Volume 21, Issue 6, 01 June 1953
Index of content:
21(1953); http://dx.doi.org/10.1063/1.1699143View Description Hide Description
An expression for the free energy of a binary cubic alloy undergoing the order‐disorder transition is derived by direct evaluation of the configurational partition function.
Thermodynamic Functions from Mayer's Theory of Ionic Solutions. I. Equations for Thermodynamic Functions21(1953); http://dx.doi.org/10.1063/1.1699144View Description Hide Description
For an ionic solute, Mayer has previously derived from statistical mechanics an analytical expression for a mean activity coefficient which, however, is not usually measured. From the partial molal free energy expression defining Mayer's activity coefficient, there are derived in this paper expressions for five usually measured thermodynamic functions. These are the change in partial molal volume with concentration; the change in apparent molal volume with concentration; the relative partial molal heat content; the relative apparent molal heat content; and the stoichiometric mean ionic molar activity coefficient. Formulas for these five functions involve the coefficients of thermal expansion and isothermal compressibility of the solution and solvent; the solventdielectric constant and its pressure and temperature derivatives; and readily computable analytic expressions arising from the theory.
Thermodynamic Functions from Mayer's Theory of Ionic Solutions. II. The Stoichiometric Mean Ionic Molar Activity Coefficient21(1953); http://dx.doi.org/10.1063/1.1699145View Description Hide Description
The formula for the stoichiometric mean ionic molar activity coefficient of strong electrolytes in aqueous solution at 25°C arising from Mayer's theory is compared with published experimental data. The agreement is good for sodium chloride to a concentration of about 0.4 molar; calcium chloride to a concentration of about 0.07 molar; zinc sulfate to a concentration of about 0.01 molar; and lanthanum chloride to a concentration of about 0.017 molar. Tables facilitating the computations and practical methods for the determination of the parameter of closest interionic approach and of the activity coefficient are given.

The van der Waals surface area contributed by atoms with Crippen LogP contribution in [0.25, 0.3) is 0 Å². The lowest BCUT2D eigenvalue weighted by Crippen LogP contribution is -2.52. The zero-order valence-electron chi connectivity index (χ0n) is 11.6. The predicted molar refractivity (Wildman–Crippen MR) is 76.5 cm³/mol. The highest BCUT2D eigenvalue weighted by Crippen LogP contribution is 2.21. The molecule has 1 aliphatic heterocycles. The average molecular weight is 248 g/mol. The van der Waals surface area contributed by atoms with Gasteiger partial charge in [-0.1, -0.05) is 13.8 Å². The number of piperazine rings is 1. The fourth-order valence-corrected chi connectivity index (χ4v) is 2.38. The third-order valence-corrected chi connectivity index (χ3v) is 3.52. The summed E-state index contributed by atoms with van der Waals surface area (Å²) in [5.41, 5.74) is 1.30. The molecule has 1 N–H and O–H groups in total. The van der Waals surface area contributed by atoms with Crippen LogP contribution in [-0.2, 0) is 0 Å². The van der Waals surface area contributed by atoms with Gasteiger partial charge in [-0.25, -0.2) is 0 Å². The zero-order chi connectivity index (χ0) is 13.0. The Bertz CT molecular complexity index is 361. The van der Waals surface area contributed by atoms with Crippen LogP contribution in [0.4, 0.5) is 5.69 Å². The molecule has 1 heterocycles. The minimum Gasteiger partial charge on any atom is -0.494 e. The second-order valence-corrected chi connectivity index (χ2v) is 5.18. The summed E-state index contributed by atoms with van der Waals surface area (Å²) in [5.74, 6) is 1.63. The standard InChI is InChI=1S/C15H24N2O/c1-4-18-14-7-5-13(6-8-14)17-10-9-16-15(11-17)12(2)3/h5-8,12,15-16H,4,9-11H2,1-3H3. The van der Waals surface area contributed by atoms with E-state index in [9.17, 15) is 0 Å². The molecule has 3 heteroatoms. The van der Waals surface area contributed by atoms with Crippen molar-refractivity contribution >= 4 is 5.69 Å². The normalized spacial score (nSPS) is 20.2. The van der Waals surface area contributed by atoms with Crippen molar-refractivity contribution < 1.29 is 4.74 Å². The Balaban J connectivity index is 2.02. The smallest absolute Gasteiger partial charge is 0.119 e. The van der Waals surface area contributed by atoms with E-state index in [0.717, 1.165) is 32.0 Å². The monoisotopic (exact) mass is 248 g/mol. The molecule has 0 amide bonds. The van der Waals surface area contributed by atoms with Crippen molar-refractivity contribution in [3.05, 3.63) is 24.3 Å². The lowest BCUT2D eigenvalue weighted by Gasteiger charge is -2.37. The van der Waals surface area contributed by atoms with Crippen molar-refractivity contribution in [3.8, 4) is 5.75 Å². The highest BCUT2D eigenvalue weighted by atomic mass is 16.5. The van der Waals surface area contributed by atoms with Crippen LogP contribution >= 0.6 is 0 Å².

21(1953); http://dx.doi.org/10.1063/1.1699146View Description Hide Description
The trimethylaluminum dimer has a bridge structure with a skeletal symmetry of D 2h within the accuracy of a structure determination by x‐ray diffraction of single crystals. Bridge bonds, Al–C, equal 2.24A, vs Al–C bonds of 1.99A for the exterior, ``normal'' methyls. The bridge angle Al–C–Al=70°, the exterior angle C–Al–C=124°.
It is shown that a simple model provides the right order of magnitude for the heat of dimerization and indicates the relative importance of Al–C and Al–Al bonds. It is suggested that the sharp bridge angle required for good bridge bonding leads to metal‐metal repulsions which should increase as the size of the metal increases. This probably plays a role in the instability and nature of polymers of the heavier trialkyl‐metal compounds.